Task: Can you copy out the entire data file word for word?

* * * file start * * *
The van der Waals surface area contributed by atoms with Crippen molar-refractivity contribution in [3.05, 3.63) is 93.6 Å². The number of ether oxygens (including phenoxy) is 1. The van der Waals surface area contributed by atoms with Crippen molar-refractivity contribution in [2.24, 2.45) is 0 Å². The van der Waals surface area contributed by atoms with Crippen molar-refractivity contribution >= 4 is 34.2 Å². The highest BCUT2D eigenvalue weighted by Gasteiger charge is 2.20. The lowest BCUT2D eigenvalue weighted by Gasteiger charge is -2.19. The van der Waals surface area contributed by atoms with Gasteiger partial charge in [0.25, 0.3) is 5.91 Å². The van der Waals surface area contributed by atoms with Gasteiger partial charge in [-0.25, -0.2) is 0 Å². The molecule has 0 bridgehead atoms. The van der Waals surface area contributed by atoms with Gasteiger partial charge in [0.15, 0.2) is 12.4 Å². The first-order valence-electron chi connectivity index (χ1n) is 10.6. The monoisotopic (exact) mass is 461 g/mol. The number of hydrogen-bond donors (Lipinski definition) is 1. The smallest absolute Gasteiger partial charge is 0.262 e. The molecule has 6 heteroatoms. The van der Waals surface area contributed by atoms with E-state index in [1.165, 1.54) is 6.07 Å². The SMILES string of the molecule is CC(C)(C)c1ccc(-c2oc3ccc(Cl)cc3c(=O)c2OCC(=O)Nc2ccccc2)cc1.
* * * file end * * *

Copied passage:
The van der Waals surface area contributed by atoms with Crippen molar-refractivity contribution in [3.05, 3.63) is 93.6 Å². The number of ether oxygens (including phenoxy) is 1. The van der Waals surface area contributed by atoms with Crippen molar-refractivity contribution in [2.24, 2.45) is 0 Å². The van der Waals surface area contributed by atoms with Crippen molar-refractivity contribution >= 4 is 34.2 Å². The highest BCUT2D eigenvalue weighted by Gasteiger charge is 2.20. The lowest BCUT2D eigenvalue weighted by Gasteiger charge is -2.19. The van der Waals surface area contributed by atoms with Gasteiger partial charge in [0.25, 0.3) is 5.91 Å². The van der Waals surface area contributed by atoms with Gasteiger partial charge in [-0.25, -0.2) is 0 Å². The molecule has 0 bridgehead atoms. The van der Waals surface area contributed by atoms with Gasteiger partial charge in [0.15, 0.2) is 12.4 Å². The first-order valence-electron chi connectivity index (χ1n) is 10.6. The monoisotopic (exact) mass is 461 g/mol. The number of hydrogen-bond donors (Lipinski definition) is 1. The smallest absolute Gasteiger partial charge is 0.262 e. The molecule has 6 heteroatoms. The van der Waals surface area contributed by atoms with E-state index in [1.165, 1.54) is 6.07 Å². The SMILES string of the molecule is CC(C)(C)c1ccc(-c2oc3ccc(Cl)cc3c(=O)c2OCC(=O)Nc2ccccc2)cc1.